The Farewell Bill paintings – even the title of the exhibition is comic-book jokey, yet guilelessly tender – are, in fact, self-portraits. They are rather gormless, goonish, blank-eyed self-portraits in which Baselitz is seen in a white baseball cap bearing the slogan Zero. He has told the story of how he once went into a shop and noticed a baseball cap with the word Zero on it and was rather taken by that. Zero happens also to be the name of his paint supplier, while the phrase "Zero Hour" (Stunde Null) marks the immediate aftermath of Germany’s capitulation in the Second World War.

But whatever the genesis of the Zero of the paintings, it also suggests that they may even be read as a kind of memento mori – not just a belated farewell to a spiritual mentor but a self-reflective meditation on the artist’s own death. The presence of the artist buried beneath the jaunty chaos of paint becomes itself a metaphor.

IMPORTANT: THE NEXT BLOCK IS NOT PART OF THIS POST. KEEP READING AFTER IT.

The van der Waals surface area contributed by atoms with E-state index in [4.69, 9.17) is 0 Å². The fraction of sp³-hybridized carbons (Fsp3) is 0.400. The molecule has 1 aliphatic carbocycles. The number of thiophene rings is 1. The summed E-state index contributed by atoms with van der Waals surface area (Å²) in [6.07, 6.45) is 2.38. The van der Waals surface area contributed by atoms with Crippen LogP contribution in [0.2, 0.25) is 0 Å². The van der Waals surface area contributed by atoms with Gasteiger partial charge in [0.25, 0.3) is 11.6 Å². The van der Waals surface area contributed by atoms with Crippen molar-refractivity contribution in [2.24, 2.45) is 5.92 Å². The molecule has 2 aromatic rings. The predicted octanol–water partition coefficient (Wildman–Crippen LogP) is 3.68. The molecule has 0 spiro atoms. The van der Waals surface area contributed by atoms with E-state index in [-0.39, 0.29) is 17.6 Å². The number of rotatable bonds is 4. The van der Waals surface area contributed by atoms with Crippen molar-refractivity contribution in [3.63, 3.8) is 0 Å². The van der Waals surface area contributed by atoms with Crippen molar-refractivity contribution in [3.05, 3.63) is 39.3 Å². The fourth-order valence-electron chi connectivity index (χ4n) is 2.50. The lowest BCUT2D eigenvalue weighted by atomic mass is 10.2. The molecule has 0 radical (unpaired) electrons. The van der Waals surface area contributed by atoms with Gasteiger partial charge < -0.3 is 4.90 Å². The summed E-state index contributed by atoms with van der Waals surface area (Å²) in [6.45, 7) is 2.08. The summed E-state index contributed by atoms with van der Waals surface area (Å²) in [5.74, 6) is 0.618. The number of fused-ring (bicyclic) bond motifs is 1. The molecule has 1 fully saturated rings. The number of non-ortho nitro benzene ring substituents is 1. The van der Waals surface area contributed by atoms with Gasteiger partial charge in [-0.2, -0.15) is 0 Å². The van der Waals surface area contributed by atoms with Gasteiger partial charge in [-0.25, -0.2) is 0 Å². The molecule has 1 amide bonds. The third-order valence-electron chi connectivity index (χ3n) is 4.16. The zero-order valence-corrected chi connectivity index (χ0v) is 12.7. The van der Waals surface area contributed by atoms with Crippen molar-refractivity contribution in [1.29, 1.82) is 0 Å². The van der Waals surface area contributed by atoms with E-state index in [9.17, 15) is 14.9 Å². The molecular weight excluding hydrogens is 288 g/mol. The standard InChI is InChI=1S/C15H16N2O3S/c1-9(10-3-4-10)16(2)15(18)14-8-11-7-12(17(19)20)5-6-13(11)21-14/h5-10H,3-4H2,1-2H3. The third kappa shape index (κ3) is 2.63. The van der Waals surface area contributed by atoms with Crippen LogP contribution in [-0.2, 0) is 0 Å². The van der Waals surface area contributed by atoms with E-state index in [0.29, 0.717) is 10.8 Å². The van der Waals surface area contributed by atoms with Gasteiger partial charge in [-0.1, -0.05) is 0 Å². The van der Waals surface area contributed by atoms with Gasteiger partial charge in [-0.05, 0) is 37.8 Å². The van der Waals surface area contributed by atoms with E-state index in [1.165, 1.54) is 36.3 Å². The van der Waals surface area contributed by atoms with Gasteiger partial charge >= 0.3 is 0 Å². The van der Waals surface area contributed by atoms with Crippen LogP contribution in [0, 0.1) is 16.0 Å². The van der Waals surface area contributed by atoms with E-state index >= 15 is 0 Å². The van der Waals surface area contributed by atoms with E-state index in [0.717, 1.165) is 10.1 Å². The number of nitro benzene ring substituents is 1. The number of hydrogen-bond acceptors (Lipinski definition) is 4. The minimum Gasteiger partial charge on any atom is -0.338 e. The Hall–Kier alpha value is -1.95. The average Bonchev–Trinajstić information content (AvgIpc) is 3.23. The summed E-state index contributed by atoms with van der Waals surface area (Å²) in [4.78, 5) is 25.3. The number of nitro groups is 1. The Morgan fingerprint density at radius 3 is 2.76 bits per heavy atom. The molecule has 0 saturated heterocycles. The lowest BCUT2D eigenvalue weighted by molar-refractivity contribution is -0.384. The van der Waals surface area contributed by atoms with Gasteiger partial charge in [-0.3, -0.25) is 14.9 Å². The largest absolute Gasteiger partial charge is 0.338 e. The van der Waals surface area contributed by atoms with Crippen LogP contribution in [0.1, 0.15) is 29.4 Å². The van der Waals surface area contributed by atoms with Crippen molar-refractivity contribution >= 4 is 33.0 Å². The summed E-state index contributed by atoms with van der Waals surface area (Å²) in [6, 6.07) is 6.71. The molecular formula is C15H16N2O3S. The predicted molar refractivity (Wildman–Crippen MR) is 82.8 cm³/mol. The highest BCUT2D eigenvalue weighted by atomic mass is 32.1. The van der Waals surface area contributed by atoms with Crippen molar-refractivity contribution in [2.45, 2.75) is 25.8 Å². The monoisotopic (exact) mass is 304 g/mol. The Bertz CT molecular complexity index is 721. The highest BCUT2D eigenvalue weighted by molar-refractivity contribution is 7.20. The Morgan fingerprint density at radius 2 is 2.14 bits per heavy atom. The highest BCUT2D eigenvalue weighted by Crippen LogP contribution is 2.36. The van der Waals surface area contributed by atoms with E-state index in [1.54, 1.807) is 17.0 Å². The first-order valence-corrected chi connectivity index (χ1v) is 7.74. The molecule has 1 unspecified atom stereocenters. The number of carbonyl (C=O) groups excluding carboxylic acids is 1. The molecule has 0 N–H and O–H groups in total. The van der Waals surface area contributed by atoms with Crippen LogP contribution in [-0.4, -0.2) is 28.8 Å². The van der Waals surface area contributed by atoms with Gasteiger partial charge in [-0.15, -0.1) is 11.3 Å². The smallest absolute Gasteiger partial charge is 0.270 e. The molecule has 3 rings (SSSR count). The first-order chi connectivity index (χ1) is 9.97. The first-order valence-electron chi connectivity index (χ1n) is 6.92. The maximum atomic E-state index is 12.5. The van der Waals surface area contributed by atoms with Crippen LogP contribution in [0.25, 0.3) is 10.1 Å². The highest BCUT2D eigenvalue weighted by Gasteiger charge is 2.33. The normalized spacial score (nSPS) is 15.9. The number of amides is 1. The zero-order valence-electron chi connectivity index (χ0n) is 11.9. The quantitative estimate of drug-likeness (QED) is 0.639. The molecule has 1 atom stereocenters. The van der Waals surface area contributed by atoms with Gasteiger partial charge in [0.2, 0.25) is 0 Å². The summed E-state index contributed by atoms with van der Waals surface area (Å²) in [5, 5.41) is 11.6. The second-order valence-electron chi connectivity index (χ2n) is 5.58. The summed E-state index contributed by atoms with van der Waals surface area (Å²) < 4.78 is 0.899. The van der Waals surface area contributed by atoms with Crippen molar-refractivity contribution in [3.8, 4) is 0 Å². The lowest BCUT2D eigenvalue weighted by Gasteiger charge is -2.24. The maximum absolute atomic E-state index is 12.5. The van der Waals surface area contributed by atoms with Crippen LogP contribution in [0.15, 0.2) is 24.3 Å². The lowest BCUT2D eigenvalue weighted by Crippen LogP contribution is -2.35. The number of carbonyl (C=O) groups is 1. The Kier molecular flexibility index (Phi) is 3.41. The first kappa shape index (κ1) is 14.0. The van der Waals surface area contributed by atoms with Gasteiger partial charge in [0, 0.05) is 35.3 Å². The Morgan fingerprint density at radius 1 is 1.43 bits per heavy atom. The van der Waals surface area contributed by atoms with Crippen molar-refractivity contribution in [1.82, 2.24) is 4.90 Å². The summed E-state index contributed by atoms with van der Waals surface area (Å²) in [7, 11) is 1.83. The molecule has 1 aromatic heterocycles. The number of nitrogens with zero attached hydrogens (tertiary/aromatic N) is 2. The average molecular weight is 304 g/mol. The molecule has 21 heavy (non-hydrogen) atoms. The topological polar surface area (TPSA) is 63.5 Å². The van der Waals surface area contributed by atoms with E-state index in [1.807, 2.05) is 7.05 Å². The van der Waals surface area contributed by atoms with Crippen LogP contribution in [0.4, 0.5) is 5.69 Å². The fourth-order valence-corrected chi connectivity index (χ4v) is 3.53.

Georg Baselitz, Partisan, 1965 (charcoal, graphite and pastel); British Museum At the Print Rooms of the British Museum there are two related exhibitions. The first is a room containing works on paper by Baselitz alongside those of Gerhard Richter, Blinky Palermo, Markus Lüperz, AR Penck and Sigmar Polke, each an East German who crossed the border to make a life and career for himself, while the second room focuses on works by Baselitz alone. Here one gets a deeper sense of Baselitz as a German artist, particularly through his ironically named series “Heroes” (also called A New Type) of drawings and woodcuts – a print medium associated in Western art with German artists and a more expressive, “primitivist” tendency – of the mid-Sixties.